Thinking About Becoming an Early Adopter of the New Gen Consoles? Consider These Factors First.


Sony’s latest console, the Playstation 5, launched last week and (of course) has taken the world by storm. With stock impacted by the virus-that-shall-not-be-named and some insane scalping going on, you’re probably going to have your hands full just trying to get the damn thing. I’ve always been one to advocate for waiting a handful of years for the kinks to get ironed out and a robust library built when it comes to new consoles. However, with many of us still stuck at home, I know people will be looking to hop on board if they’re lucky enough to secure a console. I won’t stop you, but there are some things every consumer ought to know before battling flippers and (socially distanced, I hope) crowds. Without further ado, here’s what you need to know before shelling out the $500+.


PS5 Titles are going to be even more expensive

While not all of the heavy hitters will jump up to $69.99, Sony and other publishers have confirmed that there will be many titles taking a price hike. 2K Games noted back in July that NBA 2K21 will be one of those titles, claiming that the $10 premium “fairly represents the value of what’s being offered: power, speed, and technology that is only possible on new hardware.” Sackboy: A Big Adventure and Spiderman: Miles Morales may be priced similarly to the previous generation’s titles. I wouldn’t be surprised if $70 becomes the norm early on in the console’s life.

You can still expect plenty of love for the PS4 in the coming years

Titles like Ratchet and Clank: Rift Apart will never show up on the PS4, but plenty of titles are developed for the older hardware. Sony executive Hideaki Nishino has projected that support for the PS4 will continue for the next three years and has reassured that we’ll be seeing many “cross-generation” games in the future.

“In terms of compatibility, it is important to move PS4 titles on PS5, but I have insisted that forward compatibility (supplying the same titles as PS5 to PS4) is important,” says Nishino.

The premise of “cross-generation” games is a smart move on behalf of Sony. If you aren’t in a position to immediately shell out the money on new hardware and pricier games, it assures you won’t be left out in the cold just yet.


There’s some exceptions to PS4 backwards compatibility

There’s one advantage Microsoft has had in the past console generation; it’s their care into getting as many 360 and classic Xbox titles up and running on its new hardware. Sony appears to have caught onto this and, as a result, is making strides for backward compatibility with the PS5. Many titles should run without a hitch. It’s ultimately up to you as a consumer to take a look at your current library and research through a case-by-case basis before deciding to retire your PS4. Kotaku has suggested that over 100 titles may experience issues of varying severity.  They also linked to a nifty little tool that will allow you to do your homework on the matter. Just punch a name in, and it will find any technical issues at the current time.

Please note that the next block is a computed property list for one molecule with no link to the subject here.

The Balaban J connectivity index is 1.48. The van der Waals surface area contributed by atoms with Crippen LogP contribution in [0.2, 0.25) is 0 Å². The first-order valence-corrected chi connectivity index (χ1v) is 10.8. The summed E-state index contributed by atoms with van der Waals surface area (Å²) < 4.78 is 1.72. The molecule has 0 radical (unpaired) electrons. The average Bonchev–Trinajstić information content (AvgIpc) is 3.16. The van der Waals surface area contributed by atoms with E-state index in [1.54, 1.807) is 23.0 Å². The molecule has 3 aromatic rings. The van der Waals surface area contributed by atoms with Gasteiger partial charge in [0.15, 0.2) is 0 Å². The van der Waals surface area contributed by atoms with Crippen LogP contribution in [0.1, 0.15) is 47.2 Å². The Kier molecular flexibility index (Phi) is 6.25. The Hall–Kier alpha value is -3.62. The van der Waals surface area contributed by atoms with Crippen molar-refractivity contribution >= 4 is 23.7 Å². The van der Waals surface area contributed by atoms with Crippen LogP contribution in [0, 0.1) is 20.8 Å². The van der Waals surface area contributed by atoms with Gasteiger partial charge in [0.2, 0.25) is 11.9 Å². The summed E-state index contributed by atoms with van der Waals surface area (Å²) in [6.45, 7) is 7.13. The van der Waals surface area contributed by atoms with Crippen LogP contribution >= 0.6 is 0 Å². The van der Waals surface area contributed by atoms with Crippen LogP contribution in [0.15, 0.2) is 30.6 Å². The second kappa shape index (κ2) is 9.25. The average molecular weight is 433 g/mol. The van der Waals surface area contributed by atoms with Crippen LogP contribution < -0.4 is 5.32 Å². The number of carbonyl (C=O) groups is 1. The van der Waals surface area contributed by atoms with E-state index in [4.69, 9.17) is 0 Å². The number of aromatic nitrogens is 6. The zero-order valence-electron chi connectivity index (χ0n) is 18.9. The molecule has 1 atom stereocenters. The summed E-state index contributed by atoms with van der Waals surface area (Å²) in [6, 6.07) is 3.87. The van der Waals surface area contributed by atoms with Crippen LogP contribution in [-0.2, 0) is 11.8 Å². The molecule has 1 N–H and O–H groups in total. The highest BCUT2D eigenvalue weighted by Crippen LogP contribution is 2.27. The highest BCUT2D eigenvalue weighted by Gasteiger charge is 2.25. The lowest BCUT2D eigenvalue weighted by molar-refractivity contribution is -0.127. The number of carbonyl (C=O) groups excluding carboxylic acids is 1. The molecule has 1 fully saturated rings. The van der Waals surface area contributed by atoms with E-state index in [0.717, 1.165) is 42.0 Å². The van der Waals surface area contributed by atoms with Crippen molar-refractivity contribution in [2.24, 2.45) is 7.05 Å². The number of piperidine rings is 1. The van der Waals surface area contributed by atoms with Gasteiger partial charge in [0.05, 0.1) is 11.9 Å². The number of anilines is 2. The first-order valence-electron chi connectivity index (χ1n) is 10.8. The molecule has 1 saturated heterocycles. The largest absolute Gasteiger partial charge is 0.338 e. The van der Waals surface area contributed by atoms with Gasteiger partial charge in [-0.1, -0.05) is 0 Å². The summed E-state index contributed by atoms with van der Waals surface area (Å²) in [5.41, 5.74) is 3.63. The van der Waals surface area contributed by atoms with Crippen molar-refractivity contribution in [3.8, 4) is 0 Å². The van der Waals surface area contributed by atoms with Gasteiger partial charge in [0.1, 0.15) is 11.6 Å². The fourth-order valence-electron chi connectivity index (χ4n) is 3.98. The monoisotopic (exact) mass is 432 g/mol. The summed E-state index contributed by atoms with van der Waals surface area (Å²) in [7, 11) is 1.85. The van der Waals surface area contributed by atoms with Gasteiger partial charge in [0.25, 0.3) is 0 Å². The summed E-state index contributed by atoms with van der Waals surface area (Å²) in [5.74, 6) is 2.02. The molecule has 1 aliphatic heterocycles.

There’s still a lot of bugs to be squashed

Although it may be a no-brainer, you can’t expect the PS5 to be perfect out of the box. PushSquare has already addressed several hardware and software woes that early adopters are currently facing. For starters, Insomniac is presently investigating a bug that crashes the entire system when the pricey special edition of Miles Morales is running in Sleep Mode. Other titles are also apparently causing the PS5 to crash. Simultaneously, in Sleep mode, transferring data from the PS4 to PS5 also seems to be a cause for concern. Last but not least, some users are reporting a phenomenon dubbed as “coil whine.”

For some, none of the above is going to be a big deal. Just don’t forget that we’re still in the middle of a pandemic should you take the plunge. If you wind up having to make that dreaded call to customer support and Sony determines that you’ll need to ship your console for repairs, it’s safe to say you may have to wait longer than you would when things were the norm.

I want to stress that I’m not attempting to deter anyone from trying to get their hands on Sony’s latest right off the presses. Ultimately, it’s your call as a consumer to make. Just remember that you’re not going to be left out if you’re sticking with the PS4. The mentioned hardware and software issues (as well as whatever else comes through experience) will likely take longer to get ironed out with the world’s current state. 

Leave a Reply